Last week, I had a post up about the food, art, and aesthetic experience at Table Matters. (Are you reading Table Matters? You should be. Just last week alone you could have learned whether the fish you buy is honestly labeled and which wines to by for under $10, among other things.) Writing the post was immediate but revising it was fairly difficult; all of my notes and essays about aesthetics are in philosophyspeak, which is not incomprehensible but is uncommon enough that I would have needed to challenge my word limit with explanations of what I mean by subject and so forth. Had that not been the case, I probably would have namechecked Kant and might have even quoted from Critique of Judgment, which was very much on my mind while I wrote.
Kant’s Critique of Judgment gives a compelling and comprehensive account of what goes on in the mind when we enjoy things through the senses. I don’t consider it scripture; Kant loves classification–if you like it, it’s agreeable; if you esteem it, it’s good; etc.–and I like my philosophy to be a bit more flexible on definitions. It’s ironic, too, to use Kant as a foundational element of my food philosophy, since Kant actually dismisses food outright as a vehicle for meaningful experience. He claims that the ability to judge food is impaired by hunger—which, everyone knows, is the best sauce–and that the only way to tell if someone is exercising aesthetic judgment on food is if he is not hungry. (Which sounds like a terrible idea, doesn’t it?) Taste in food is among the preferences he calls taste of sense: everyone has his own taste of sense, he says, and it would be silly to argue over it. It’s important to Kant that there be some designation that everyone can and will agree on—but, importantly, of their own free will. That’s what “beautiful” means to him: a beautiful object is one would invite anyone’s mind to contemplate it pleasantly without the biases of desire, use, and so forth. “He must not call it beautiful if he means only that he likes it,” Kant writes. “Many things may be charming and agreeable to him; no one cares about that.”
Oh, but I do. I do indeed care about what is charming and agreeable, pleasurable and gratifying.
One of the elements of Kant’s Critique that impacted me deeply was his description of the mind’s response to liking a sensory experience. When a subject–a person–likes or dislike a taste, color, or sound, that charm does not belong to the object but “is a feeling which the subject has within itself.” Or, as he rephrases elsewhere: liking is the subject “feeling itself.” Kant doesn’t pause to wonder at that experience–he’s much more interested in cognitive responses that depend on reflection–but I do. That feeling the self is more or less the same thing we honor Descartes for claiming when we quote “I think, therefore I am.” Descartes speaks thus after describing the phenomenon of doubt, and Kant when describing the phenomenon of pleasure. Neither man elevates the experience of pleasure alongside the experience of doubt, reflection, and other such dignified faculties. . . but I do. So does, I think, Carole Korsmeyer, another philosopher whose work my work depends on. Korsmeyer critiques the classical division between senses that are supposedly objective (vision, hearing) and which are privileged over those that, in her words, “direct our attention inward to the state of our own bodies” (taste, smell, touch).Historically, she says, philosophers have fretted that too much attention to these bodily senses can lead down a path of moral degradation. But to me, this inward-directed attention sounds like an extension of Kant’s “subject feeling himself” and Descartes’ “thing that thinks.” To know pleasure of the senses, I’d like to think, is to know thyself.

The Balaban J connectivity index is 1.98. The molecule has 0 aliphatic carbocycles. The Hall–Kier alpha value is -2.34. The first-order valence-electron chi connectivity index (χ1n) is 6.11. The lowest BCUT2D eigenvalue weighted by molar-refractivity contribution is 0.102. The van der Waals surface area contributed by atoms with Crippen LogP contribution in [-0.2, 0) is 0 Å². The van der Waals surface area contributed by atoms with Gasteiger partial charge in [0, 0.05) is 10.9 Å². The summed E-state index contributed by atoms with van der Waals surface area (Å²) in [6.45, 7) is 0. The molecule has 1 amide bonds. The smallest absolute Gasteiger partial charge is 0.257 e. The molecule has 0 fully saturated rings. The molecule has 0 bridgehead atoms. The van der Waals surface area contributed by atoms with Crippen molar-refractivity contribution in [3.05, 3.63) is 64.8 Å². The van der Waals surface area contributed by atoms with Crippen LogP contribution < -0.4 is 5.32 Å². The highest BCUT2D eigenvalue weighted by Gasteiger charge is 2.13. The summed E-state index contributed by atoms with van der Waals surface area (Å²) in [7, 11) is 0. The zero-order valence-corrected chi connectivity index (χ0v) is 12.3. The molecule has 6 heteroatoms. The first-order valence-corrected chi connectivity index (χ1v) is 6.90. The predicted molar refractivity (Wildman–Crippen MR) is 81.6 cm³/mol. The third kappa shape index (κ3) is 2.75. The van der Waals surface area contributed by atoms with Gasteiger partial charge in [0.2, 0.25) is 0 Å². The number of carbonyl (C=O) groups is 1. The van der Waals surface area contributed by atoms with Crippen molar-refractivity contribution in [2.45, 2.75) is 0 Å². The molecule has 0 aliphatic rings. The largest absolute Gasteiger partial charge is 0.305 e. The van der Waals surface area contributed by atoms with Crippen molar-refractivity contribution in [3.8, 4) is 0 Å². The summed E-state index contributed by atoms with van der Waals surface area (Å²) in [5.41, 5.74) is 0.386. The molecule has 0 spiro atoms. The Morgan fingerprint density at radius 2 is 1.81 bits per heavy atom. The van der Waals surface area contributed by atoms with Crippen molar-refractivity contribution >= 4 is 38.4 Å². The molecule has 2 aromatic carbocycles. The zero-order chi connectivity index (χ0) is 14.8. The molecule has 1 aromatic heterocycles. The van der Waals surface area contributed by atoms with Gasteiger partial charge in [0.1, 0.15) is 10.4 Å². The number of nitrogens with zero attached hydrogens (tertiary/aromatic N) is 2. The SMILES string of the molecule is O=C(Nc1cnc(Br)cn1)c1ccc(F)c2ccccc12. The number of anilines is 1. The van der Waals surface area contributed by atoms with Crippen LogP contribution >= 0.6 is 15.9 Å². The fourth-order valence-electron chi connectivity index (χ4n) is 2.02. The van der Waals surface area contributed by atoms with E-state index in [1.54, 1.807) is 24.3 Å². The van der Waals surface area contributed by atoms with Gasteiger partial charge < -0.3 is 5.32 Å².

And just as importantly, to know pleasure is to know others (about as well as anyone can). Think of all the forms of bodily pleasure that in immoderation or solitude are supposed to indicate moral degradation: eating, drinking, sex. And now think of the ways the same things are culturally considered honorable and valuable if done moderately and in camaraderie. While you can never know the mind of another and never feel what another body feels, you come close when sharing a pleasurable experience. The moment that everyone at the table goes silent, then giggles, as everyone enjoys a meal; the moment two or more people turn to each other at a concert or amusement park and grin; countless other moments of mutual laughter or enjoyment when you do more or less see what the Other sees.
And that’s why I do what I do. For me, the study of food is fundamentally the study of pleasure. It is itself pleasurable, an inherently playful engagement with theory and language: thinking about food turns so much foundational philosophy on its ear and bops it on the nose. Because while the phenomenology of the mind is an old and venerable study, it continually privileges the experiences that obscure the fact that the mind resides in a palpable, irregular, hungering body. The study of food sees the body and mind as integrated, and sees pleasure as a fundamental and interesting human experience that is worth studying, worth valuing, and worth–sorry, Kant!–caring about.